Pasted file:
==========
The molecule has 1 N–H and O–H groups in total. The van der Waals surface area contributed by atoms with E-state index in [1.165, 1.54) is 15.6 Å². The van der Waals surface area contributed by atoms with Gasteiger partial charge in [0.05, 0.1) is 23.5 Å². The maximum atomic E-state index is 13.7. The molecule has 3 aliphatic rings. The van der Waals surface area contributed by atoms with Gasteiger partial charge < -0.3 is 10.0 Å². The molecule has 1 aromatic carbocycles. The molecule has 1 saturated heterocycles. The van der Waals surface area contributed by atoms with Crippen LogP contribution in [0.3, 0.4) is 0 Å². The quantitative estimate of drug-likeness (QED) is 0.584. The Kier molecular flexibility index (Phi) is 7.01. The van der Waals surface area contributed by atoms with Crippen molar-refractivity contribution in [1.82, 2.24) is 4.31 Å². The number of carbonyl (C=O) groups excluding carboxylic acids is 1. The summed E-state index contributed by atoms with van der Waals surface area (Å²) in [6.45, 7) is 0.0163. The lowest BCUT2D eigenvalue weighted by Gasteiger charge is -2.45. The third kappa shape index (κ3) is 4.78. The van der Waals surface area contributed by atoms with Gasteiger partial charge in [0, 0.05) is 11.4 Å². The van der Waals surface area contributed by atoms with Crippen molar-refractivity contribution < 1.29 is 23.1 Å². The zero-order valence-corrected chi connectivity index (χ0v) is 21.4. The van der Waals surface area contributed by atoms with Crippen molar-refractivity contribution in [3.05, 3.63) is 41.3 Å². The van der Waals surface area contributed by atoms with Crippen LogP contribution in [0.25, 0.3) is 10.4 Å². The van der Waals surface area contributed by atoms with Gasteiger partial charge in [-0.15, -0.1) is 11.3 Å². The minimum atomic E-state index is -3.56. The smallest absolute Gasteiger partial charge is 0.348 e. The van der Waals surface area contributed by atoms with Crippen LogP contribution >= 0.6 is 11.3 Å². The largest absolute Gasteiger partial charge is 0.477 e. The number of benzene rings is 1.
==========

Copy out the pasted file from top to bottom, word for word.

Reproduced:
The molecule has 1 N–H and O–H groups in total. The van der Waals surface area contributed by atoms with E-state index in [1.165, 1.54) is 15.6 Å². The van der Waals surface area contributed by atoms with Gasteiger partial charge in [0.05, 0.1) is 23.5 Å². The maximum atomic E-state index is 13.7. The molecule has 3 aliphatic rings. The van der Waals surface area contributed by atoms with Gasteiger partial charge < -0.3 is 10.0 Å². The molecule has 1 aromatic carbocycles. The molecule has 1 saturated heterocycles. The van der Waals surface area contributed by atoms with Crippen LogP contribution in [0.3, 0.4) is 0 Å². The quantitative estimate of drug-likeness (QED) is 0.584. The Kier molecular flexibility index (Phi) is 7.01. The van der Waals surface area contributed by atoms with Crippen molar-refractivity contribution in [1.82, 2.24) is 4.31 Å². The number of carbonyl (C=O) groups excluding carboxylic acids is 1. The summed E-state index contributed by atoms with van der Waals surface area (Å²) in [6.45, 7) is 0.0163. The lowest BCUT2D eigenvalue weighted by Gasteiger charge is -2.45. The third kappa shape index (κ3) is 4.78. The van der Waals surface area contributed by atoms with Gasteiger partial charge in [0, 0.05) is 11.4 Å². The van der Waals surface area contributed by atoms with Crippen molar-refractivity contribution < 1.29 is 23.1 Å². The zero-order valence-corrected chi connectivity index (χ0v) is 21.4. The van der Waals surface area contributed by atoms with Crippen molar-refractivity contribution in [3.05, 3.63) is 41.3 Å². The van der Waals surface area contributed by atoms with Crippen LogP contribution in [0.25, 0.3) is 10.4 Å². The van der Waals surface area contributed by atoms with Gasteiger partial charge in [-0.15, -0.1) is 11.3 Å². The minimum atomic E-state index is -3.56. The smallest absolute Gasteiger partial charge is 0.348 e. The van der Waals surface area contributed by atoms with Crippen LogP contribution >= 0.6 is 11.3 Å². The largest absolute Gasteiger partial charge is 0.477 e. The number of benzene rings is 1.